John Tortorella's suspension a fair price to pay to turn Canucks' season around
Everyone knew that John Tortorella would pay a hefty price for his shenanigans during the first intermission of Saturday night's game against the Flames. And when he picked up the tab on Monday, it was steep: a 15-day suspension for actions the league deemed "both dangerous and an embarrassment."
For his breach of protocol, Tortorella will miss six games, including Tuesday night's contest with the Oilers, and is prohibited from having contact of any kind with his Canucks. That means no access to Rogers Arena. No practices. No video sessions. No emails asking what guys are doing on Super Bowl Sunday.
It's a stiff sentence ... but what if it's all worth it? What if, instead of sending a rudderless team into deeper waters, this is exactly what Vancouver needs: the temporary martyrdom of its coach acting as the galvanizing moment that turns their season around?
If it plays out that way, it couldn't happen at a better time.
These Canucks haven't just lost eight of their past 10 games. They've lost their way. They know what they want their identity to be: a gritty, two-way, in-your-face game that looks a lot like Brad Marchand and the rest of the hated Bruins. The problem is, it's not easy to sell players on that program. Especially not players who've grown comfortable over the years playing a more passive, skill-intensive game.
It might have been the frustration with that dilemma that led Tortorella to meet the challenge when Calgary coach Bob Hartley started a lineup of goons -- rather than defusing the situation by starting a skill line -- and to race to the Flames' dressing room in hopes of confronting Hartley after a fractious first period.
Intentional or not -- he certainly won't say -- a point was made.
"Everyone in this locker room, including myself, is staying behind John,” said Vancouver winger Zack Kassian. “When we brought him in here we wanted to change the culture of this team and he is doing that. We stand behind him 100 percent. When your coach has that much passion, it’s tough as players not to go out there and give it right back.”
"I think it shows how passionate he is and how much he cares about his team," said defenseman Kevin Bieksa, who lined up at center for the opening face-off that precipitated the brawl. "I think you respect a coach more when you see that he’ll watch your back and you see how much he cares. We're not just pawns out there. We're not just guys he is sticking out there to fight. He cares that we had to go through that."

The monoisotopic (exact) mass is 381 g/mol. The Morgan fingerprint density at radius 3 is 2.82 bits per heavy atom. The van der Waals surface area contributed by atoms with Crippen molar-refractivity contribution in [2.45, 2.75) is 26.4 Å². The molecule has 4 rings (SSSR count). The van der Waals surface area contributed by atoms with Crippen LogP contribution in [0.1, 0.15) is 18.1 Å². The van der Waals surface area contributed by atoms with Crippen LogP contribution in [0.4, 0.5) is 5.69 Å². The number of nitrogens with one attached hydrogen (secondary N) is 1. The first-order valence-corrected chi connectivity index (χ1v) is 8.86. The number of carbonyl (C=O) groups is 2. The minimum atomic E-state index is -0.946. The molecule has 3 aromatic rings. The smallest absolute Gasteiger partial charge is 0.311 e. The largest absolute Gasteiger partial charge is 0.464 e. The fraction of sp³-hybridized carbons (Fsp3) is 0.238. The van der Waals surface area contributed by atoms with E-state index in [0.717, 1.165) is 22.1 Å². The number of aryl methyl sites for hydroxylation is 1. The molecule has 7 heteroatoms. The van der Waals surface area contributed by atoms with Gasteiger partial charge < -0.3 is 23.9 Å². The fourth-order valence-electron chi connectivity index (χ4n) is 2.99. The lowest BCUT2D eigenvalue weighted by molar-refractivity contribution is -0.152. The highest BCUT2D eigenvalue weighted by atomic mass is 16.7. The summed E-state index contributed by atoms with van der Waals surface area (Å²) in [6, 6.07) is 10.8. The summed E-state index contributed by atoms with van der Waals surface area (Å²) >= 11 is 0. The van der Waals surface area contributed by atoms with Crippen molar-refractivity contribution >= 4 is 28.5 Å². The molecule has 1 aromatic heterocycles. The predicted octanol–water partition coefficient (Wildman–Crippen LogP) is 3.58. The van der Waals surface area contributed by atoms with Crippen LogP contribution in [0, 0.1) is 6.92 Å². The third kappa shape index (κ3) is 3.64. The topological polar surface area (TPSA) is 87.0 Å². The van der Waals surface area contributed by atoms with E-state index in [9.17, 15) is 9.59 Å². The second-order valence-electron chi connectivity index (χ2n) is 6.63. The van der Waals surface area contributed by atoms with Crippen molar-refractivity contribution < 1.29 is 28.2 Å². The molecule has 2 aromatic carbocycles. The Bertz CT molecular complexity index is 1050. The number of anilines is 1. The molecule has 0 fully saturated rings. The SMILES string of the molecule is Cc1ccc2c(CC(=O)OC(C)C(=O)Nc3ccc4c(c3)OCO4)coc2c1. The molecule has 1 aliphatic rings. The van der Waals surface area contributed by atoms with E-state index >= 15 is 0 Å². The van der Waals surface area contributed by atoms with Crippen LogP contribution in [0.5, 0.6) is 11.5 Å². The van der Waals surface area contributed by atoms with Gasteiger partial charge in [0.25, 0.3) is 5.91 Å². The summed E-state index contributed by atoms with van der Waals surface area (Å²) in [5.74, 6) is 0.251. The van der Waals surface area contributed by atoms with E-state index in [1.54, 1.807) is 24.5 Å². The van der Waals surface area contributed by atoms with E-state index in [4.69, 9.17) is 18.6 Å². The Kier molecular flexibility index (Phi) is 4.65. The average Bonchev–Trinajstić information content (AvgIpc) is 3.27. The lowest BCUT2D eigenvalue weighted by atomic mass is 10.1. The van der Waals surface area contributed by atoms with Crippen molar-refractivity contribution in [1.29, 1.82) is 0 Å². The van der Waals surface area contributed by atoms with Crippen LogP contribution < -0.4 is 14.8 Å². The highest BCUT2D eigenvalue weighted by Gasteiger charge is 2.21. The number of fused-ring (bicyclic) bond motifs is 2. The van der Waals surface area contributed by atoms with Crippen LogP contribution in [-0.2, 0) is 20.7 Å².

It's only fair to point out here that players like Kassian and Bieksa didn't need the hard-sell to commit heart and soul to Tortorella's brand of hockey. But Daniel Sedin, who famously turned the other cheek while being speed-bagged by Marchand in the 2011 Stanley Cup Final, wasn't quite as inspired by the coach's actions.
"He’s an intense guy and he is really into games," Sedin said of Tortorella. "I think that's why he went into that situation. He was frustrated and angry. It’s unfortunate. You don’t ever want to see that happen, but it happened."
Not exactly a ringing endorsement, but with vocal leaders like Bieksa and Ryan ("I personally like what went on Saturday night.") Kesler on board, the seeds of something bigger have clearly taken root in the room.
Of course, there's no guarantee that Tortorella's approach works. It won't turn this Gang That Couldn't Shoot Straight into icy-veined snipers, or add depth where GM Mike Gillis has failed to create any. But there's no denying that moments like this can change the atmosphere in a room by giving it focus, by creating a flag to rally around. An all-for-one commitment that pays off in puck battles won, control of the middle of the ice and something close to 60-minute intensity.
It'll be up to assistant coaches Mike Sullivan and Glen Gulutzan to cultivate that intensity over the next six games while Tortorella sits out. After that, if the coach gambled correctly, he'll return to find a team hungrier and more focused than he left it. That would certainly be worth 15 days.
And if not? Well, things couldn't really get much worse for the Canucks, could they?
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